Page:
(August 2010) The State of Metropolitan America, by the Brookings Institution’s Metropolitan Policy Program, identifies five demographic trends and developments that dominated the first decade of the 2000s in the 100 largest metro areas of the United States. Since the report covers the majority of the U.S. population—two-thirds of Americans live in the hundred largest metropolitan areas—it provides a preview of some of the long-term trends that will appear in the results of the 2010 Census.

Metro Areas Grew Faster Than Other Areas of the United States

The population in metro areas grew faster than the rest of the country in the 2000s. The total population of the United States increased by 9 percent during the first decade of the 2000s, compared with 11 percent in the hundred largest metropolitan areas. Growth in metro areas accounted for over 75 percent of the overall population increase in the United States since 2000. Metropolitan expansion was concentrated in the outer suburbs, which grew at three times the rate of high-density inner suburbs and cities. However, not all metro areas experienced growth equally. In the first half of the decade, migration from the northern regions toward the warmer areas of the southern United States and rapid expansion in the suburbs were the dominant trends. During the second part of the decade, the housing market bust, combined with the recession, slowed growth in both the Sun Belt (southern United States) and in the suburbs. Domestic migration dropped to the lowest level since World War II. However, in several gateway metro areas such as New York City, Los Angeles, and Miami, immigration balanced domestic resident outmigration and ensured that these areas continued to expand.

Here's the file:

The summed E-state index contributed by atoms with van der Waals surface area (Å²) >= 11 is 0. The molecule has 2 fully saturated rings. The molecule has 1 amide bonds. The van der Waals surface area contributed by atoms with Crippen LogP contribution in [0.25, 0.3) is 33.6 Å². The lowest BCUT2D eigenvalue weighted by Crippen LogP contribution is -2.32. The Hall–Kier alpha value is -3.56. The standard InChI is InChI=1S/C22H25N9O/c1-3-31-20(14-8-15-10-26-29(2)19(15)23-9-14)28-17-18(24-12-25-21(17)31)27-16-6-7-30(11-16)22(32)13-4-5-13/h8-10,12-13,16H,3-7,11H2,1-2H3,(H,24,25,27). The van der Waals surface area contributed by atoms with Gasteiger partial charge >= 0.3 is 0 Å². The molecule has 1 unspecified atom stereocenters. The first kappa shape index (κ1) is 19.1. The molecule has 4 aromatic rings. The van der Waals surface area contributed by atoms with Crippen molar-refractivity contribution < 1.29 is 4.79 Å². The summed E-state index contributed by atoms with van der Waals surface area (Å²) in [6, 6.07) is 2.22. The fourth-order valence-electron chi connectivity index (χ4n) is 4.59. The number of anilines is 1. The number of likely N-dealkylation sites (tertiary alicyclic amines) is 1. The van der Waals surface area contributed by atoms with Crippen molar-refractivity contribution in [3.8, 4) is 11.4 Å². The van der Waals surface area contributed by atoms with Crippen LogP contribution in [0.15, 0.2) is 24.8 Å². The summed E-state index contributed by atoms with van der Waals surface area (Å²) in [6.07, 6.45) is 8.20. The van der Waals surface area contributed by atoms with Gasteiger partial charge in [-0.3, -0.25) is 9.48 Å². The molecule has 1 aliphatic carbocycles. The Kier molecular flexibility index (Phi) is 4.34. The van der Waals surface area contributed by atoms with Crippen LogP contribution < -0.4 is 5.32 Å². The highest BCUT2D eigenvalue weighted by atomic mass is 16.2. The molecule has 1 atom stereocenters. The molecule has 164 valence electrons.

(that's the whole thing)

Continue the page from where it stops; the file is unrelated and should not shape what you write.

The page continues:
Immigration’s Effects on U.S. Population

The racial and ethnic composition of the U.S. population is changing and immigration has been a major contributor to the transformation. The proportion of non-Hispanic whites in the population has been declining steadily, from 76 percent of U.S. residents in 1990 to 66 percent at the end of the 2000s. Minorities accounted for 83 percent of population growth in the United States since 2000, mostly through immigration and relatively high fertility rates among minority groups, especially Latinos. Minorities were heavily concentrated in large metro areas in the 2000s; 46 percent of net gains in population due to immigration took place in the eight largest metro areas during the decade. For the first time in history, a majority of Hispanics, blacks, and Asians in large metro areas lived in the suburbs, although about two-thirds of the suburban population remained non-Hispanic white.


The rapid growth of the population ages 65 and older was perhaps the most demographically influential trend in America during the decade. Starting in 2011, when the first wave of baby boomers turn 65, elderly people will represent a larger and larger share of the total population. Between 2010 and 2030, the number of people age 65 or older will grow by more than 30 percent, while total population growth will be between 8 percent and 9 percent per decade. However, since 2000, growth in the elderly population has been uneven across the country. The metro areas that experienced above-average growth in the 55-to-64 age group were concentrated in the western and southern regions of the United States. The rapid aging of the population in some of these areas is best explained not by elderly migration, but by “aging in place.” As they became older, residents decided to remain in the same metropolitan areas that previously attracted them as working-age migrants and there were not enough young families moving into these areas to offset the growing number of elderly residents. Suburban areas in particular experienced rapid growth in their older populations: At the end of the 2000s, close to 40 percent of suburban residents were age 45 or older and their numbers were growing faster in the suburbs than in the cities. Aging baby boomers have put demands on housing and contributed to economic growth in areas where they remained in the labor force. However, areas in the Northwest and Midwest that lost working-age residents during the recession will have disproportionately more elderly who will need social support, subsidized housing, and affordable health care. These services have traditionally been centered in cities, and the challenge will be to provide these services farther from city centers.